Battle of the Brand’s Identity: Miramax, Disney and Dimension Films

While Miramax may have been a pioneer of “indie” cinema its inceptions began with modest means as a distribution company in the year of 1979 and is traced till its eventual end in Alisa Perren’s book, Indie, Inc. Brothers Bob and Harvey Weinstein began using concert films to generate income and then quickly switched towards acquiring alternative films to both attract and control the market not already occupied by major production studios. They were ambitious in their scope when it came to purchasing rights to foreign and independent filmmaking. Even over the years their company remained ahead of the rest by adapting to the changing media landscape. Miramax wanted to combine both those films that had been marginalized by major studios, whether they were foreign or edgy, and present them as a foil to the mainstream films that audiences were accustomed too. In drawing out their difference and presenting them as such Miramax was able to establish a brand identity that would carry the company well into the future.

When sex, lies and videotape was released in 1989 it received acclaim at film festivals and attracted the attention of Bob and Harvey Weinstein. Miramax was intent on acquiring the film and pushed its marketing campaign as paramount to the success of the film. They were right. Miramax’s advertising technique was detailed and precise by “…declaring the film’s status as a festival award winner” and “…took advantage of the positive press response,” situating the film as both celebratory of art house standards and popular by mainstream means (Perren 34). The marketing went on to emphasis its sexual content through print and broadcast media by creating a film that “…facilitated a number of different readings of the film,” which in turn could attract a wider audience (Perren 36). The success of the film helped to establish Miramax as a distribution company that fosters the creation of edgy, exciting cinema. Miramax thus was able to establish itself as the premier and this wouldn’t be the last time they used the press, filmic content nor their brand to market their films. When Miramax acquired The Crying Game in 1993 they used controversy over the films plot lines, as well as the press’ spoiling of said plotlines, to build up the hype of the film which lead to a box office hit that attracted the attention of Disney, which bought the company in 1993.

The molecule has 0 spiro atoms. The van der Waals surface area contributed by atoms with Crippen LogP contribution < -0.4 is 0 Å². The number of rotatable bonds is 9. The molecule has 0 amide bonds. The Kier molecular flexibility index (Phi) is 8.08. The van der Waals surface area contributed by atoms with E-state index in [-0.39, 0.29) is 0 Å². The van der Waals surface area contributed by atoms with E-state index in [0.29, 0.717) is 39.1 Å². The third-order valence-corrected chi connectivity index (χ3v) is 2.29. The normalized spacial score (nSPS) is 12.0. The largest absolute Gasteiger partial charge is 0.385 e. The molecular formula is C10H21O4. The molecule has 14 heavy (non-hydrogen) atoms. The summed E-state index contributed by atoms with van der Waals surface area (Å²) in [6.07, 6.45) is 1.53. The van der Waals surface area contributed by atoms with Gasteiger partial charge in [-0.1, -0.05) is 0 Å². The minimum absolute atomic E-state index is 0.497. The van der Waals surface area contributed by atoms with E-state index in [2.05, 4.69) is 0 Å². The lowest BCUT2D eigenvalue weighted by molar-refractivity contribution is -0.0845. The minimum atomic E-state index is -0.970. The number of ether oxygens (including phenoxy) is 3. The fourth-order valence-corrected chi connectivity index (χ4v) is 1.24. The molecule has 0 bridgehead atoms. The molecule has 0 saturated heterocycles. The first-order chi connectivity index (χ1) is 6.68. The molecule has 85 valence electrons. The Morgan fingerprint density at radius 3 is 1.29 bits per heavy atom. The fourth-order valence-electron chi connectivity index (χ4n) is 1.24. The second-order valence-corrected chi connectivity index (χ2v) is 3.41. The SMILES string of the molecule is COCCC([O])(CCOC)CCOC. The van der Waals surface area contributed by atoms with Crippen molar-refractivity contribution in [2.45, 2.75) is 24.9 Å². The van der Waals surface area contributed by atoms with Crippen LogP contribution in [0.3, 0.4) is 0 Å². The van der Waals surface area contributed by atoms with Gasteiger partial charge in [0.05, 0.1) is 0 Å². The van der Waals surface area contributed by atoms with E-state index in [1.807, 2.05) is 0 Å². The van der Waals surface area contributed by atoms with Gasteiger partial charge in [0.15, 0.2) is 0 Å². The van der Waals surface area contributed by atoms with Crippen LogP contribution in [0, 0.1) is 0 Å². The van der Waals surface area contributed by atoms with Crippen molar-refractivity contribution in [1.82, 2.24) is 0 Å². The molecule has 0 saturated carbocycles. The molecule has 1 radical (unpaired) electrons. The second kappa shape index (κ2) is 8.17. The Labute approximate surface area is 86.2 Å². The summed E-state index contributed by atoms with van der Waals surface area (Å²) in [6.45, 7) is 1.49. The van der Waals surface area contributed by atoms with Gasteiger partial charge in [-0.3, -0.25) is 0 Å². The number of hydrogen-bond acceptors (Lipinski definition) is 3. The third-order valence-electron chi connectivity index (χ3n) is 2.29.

The success of Miramax up to this point had been its ability to market its films to their specific audiences. Miramax was praised as a distribution company that upheld artistic expression of independent filmmakers and production companies that were ignored by the mainstream productions. Their role as the protector of the “indies was definitely called into question when Disney acquired Miramax, with some critics claiming that Disney’s oversight would impede on the creative ideals that Miramax had prided itself on upholding.

This issue would come to the forefront when Miramax wanted to distribute the controversial, sexually driven, drug addled adolescence film Kids. Disney had sustained an image of wholesome values over the years and critics were commenting on how the brand identities of both films clashed. There were internal disputes between both companies that resulted in Miramax creating another company to distribute the film that was nth degrees away from Disney so as to not cause any irreparable harm of Disney’s image. Miramax maintained its independence from Disney and drew a line in the sand of where they would allow Disney to intercede.